Japanese guitarist and composer Tetuzi Akiyama, a leading figure in Tokyo's improvisational music world, will perform at MIT on July 11.
Akiyama, 42, has recorded more than 50 compositions. His recent solo CDs include "Terrifying Street Trees," "Route 13 to the Gates of Hell" and "Don't Forget to Boogie," a collection of blues works that pay informal tribute to Canned Heat, Led Zeppelin and John Lee Hooker.
Akiyama will perform alone and with two Boston musicians, trumpeter Greg Kelley and cellist Vic Rawlings, at the Center for Advanced Visual Studies (CAVS) at 8 p.m. Admission is $7.
True to the improv spirit, Akiyama advised those who attend his MIT concert to "just feel free to have any impression -- get laid back and listen to both the quiet acoustic style and the loud electric boogie guitar excursions." In his music, Akiyama said he seeks "something that is obvious but being missed in daily life. Listen carefully! "
CAVS' Meg Rotzel collaborated with Dan Hirsch, one of four Boston music curators known collectively as Non-Event, to bring Akiyama to MIT.
CAVS "wants to foster the activities of experimentation while opening up its processes to the MIT community and the public. Through working with Non-Event, we are able to promote the medium of sound and invite new audiences to our space," Rotzel said.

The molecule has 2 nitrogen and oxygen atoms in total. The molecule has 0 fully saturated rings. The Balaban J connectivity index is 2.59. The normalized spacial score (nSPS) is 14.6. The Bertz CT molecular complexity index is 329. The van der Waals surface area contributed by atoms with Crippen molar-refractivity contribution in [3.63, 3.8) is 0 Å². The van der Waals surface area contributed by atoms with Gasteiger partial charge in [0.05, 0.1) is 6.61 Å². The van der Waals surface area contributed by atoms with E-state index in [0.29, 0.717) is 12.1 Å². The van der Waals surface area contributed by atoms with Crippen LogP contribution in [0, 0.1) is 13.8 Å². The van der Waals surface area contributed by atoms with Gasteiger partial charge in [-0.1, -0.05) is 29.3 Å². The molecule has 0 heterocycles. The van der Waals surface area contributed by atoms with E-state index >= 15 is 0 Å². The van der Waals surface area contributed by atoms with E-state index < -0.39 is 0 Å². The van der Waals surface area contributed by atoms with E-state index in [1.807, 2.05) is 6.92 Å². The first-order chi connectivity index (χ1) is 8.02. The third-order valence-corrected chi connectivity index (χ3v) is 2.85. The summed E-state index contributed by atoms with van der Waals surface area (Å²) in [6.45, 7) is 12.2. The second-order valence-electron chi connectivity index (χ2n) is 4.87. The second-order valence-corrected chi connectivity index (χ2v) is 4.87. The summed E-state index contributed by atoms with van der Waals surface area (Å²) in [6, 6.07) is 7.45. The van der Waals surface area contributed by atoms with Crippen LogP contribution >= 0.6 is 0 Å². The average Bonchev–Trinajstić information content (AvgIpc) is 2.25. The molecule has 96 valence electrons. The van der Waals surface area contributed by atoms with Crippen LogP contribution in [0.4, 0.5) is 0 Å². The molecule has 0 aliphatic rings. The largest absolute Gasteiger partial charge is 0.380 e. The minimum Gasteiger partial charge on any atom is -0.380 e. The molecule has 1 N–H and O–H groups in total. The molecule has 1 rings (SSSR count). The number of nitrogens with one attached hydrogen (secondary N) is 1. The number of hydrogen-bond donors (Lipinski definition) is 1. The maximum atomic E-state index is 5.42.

According to Hirsch, it is a "coup" for CAVS and Non-Event to have the prolific, innovative Akiyama perform in the intimate CAVS setting - Room 390 in Building N52 at 265 Massachusetts Ave.
"Tetuzi is part of a community of musicians in Japan whose sound is known as 'onyko,' which roughly translates to 'reverberating sound.' A response to the noise music of the Japanese underground, 'onyko' is generally comprised of small gestures, silence, acoustics, electronics and improvisation," Hirsch said.
"Onyko" performances have been compared to works by the U.S. composer John Cage. Japanese noise rock is epitomized by the "King of Noise," Merzbow (who was born Masami Akita), and the late 1980s band Boredoms. In its early years - the mid to late 1990s -- 'onyko' was an "austere sound," Hirsch said. "Tetuzi moved beyond that, assimilating blues and folk influences in his work."
Akiyama will play two sets at CAVS -- a solo electric set and an improvisational acoustic set with Kelley and Rawlings.
Kelley is lead trumpeter for Nmperign, Heathen Shame and Cold Bleak Heat. He has performed previously with Rawlings, a cellist and instrument builder who has used exposed circuit boards and salvaged speaker cones to form new sonic objects.
Non-Event is supported in part through a grant from the LEF Foundation. Additionally, Akiyama's performance is presented with support from the Society for the Activation of Social Space through Art and Sound and the Japan Foundation through the Performing Arts JAPAN program.